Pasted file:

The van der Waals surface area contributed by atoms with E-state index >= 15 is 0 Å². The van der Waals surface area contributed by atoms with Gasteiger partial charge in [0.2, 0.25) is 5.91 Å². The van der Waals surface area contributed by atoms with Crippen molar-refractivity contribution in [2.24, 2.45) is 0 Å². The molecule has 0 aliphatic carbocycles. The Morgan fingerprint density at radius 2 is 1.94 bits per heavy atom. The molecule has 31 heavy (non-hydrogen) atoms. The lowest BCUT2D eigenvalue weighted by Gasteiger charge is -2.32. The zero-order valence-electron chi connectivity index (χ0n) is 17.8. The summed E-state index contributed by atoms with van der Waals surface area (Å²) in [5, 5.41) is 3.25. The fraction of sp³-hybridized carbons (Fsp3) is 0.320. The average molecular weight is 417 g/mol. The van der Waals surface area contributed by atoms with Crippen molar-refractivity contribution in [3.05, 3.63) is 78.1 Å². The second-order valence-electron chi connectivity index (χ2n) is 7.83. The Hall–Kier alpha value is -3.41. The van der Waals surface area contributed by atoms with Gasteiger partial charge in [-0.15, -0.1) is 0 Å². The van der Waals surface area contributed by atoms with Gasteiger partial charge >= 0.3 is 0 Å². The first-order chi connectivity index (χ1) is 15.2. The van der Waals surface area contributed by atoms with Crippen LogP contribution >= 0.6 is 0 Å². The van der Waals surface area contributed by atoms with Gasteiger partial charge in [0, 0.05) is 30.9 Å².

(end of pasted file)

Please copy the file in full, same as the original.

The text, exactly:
The van der Waals surface area contributed by atoms with E-state index >= 15 is 0 Å². The van der Waals surface area contributed by atoms with Gasteiger partial charge in [0.2, 0.25) is 5.91 Å². The van der Waals surface area contributed by atoms with Crippen molar-refractivity contribution in [2.24, 2.45) is 0 Å². The molecule has 0 aliphatic carbocycles. The Morgan fingerprint density at radius 2 is 1.94 bits per heavy atom. The molecule has 31 heavy (non-hydrogen) atoms. The lowest BCUT2D eigenvalue weighted by Gasteiger charge is -2.32. The zero-order valence-electron chi connectivity index (χ0n) is 17.8. The summed E-state index contributed by atoms with van der Waals surface area (Å²) in [5, 5.41) is 3.25. The fraction of sp³-hybridized carbons (Fsp3) is 0.320. The average molecular weight is 417 g/mol. The van der Waals surface area contributed by atoms with Crippen molar-refractivity contribution in [3.05, 3.63) is 78.1 Å². The second-order valence-electron chi connectivity index (χ2n) is 7.83. The Hall–Kier alpha value is -3.41. The van der Waals surface area contributed by atoms with Gasteiger partial charge in [-0.15, -0.1) is 0 Å². The van der Waals surface area contributed by atoms with Gasteiger partial charge >= 0.3 is 0 Å². The first-order chi connectivity index (χ1) is 15.2. The van der Waals surface area contributed by atoms with Crippen LogP contribution >= 0.6 is 0 Å². The van der Waals surface area contributed by atoms with Gasteiger partial charge in [0, 0.05) is 30.9 Å².